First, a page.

port of harlem magazine
Theo Hodge, Jr. M.D.
Ways to Manage (Obvious) Cognitive Decline

Jun 1 – Jun 14, 2023


Key Takeaways

Many of us have experienced the heartbreak of watching a loved one's memory and connection with family and friends slip away. Today, an estimated 6.7 million Americans suffer from Alzheimer's disease, and experts expect that number to increase rapidly as the baby boomer generation ages.

"Alzheimer's disease is a leading cause of death in the US and the number of people living with the disease is expected to grow because of the large increase in the number of adults age 65 and over, the age group that is at increased risk of Alzheimer’s," says Monica Moreno, senior director, care and support at the Chicago-based Alzheimer's Association. "One in 9 individuals over the age of 65 and one in three seniors dies with Alzheimer’s or another form of dementia."

Alzheimer's is one of the main forms of dementia, which involves impaired brain function, the loss of short-term memory, and trouble completing even basic, familiar daily tasks. Caring for family members with this disease can take an emotional as well as financial toll on families. Arranging for the care of a person suffering from dementia can be complex and expensive. Adding to that complexity, patients are often unable to manage or understand their finances.

What can families do? Although there is no cure for these types of illnesses, there are steps you can take now to reduce the impact of dementia on those affected. To the degree families are able to acknowledge the signs of a progressive disease early, they can begin to align around the emotional realities and impact on the family. “Be empathetic to the fears of those most directly affected and remember that fear is behind the antagonistic behavior we sometimes experience," says Dr. Timothy Habbershon, managing director of the Fidelity Center for Family Engagement. "Be 'caringly bold' to establish family dialogue around all aspects of the disease process. And talk through family member roles and what partnership help you might need.”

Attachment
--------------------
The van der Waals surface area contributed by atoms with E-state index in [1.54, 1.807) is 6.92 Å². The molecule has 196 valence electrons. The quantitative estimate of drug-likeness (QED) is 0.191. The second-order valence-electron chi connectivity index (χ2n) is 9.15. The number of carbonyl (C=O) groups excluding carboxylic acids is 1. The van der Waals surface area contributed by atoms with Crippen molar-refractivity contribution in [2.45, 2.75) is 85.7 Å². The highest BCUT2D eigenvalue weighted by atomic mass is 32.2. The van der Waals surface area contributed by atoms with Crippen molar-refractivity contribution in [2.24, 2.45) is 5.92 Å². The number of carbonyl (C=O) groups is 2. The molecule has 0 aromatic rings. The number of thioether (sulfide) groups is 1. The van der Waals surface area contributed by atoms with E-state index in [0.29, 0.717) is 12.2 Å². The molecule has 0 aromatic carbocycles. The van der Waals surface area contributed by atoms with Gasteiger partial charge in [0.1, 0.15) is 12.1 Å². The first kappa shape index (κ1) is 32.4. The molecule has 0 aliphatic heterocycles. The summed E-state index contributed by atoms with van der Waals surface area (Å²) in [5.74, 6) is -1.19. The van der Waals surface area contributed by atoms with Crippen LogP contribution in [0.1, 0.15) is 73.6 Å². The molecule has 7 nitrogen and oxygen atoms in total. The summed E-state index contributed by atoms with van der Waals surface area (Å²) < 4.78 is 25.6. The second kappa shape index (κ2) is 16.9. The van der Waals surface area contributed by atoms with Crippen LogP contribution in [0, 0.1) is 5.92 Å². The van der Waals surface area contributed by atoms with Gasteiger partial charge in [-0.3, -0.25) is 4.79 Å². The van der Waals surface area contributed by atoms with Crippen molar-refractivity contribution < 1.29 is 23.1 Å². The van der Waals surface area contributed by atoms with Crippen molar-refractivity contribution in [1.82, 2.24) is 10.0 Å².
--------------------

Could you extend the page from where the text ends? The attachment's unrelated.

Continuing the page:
When is a change a sign of dementia?

When a loved one shows signs of a change in judgment or memory, the first step is to determine whether it's a normal sign of aging or something else. Many of us will experience some type of cognitive impairment as we age. Indeed, many older people find their short-term memory is less sharp, and it's more difficult to multitask (see table below).

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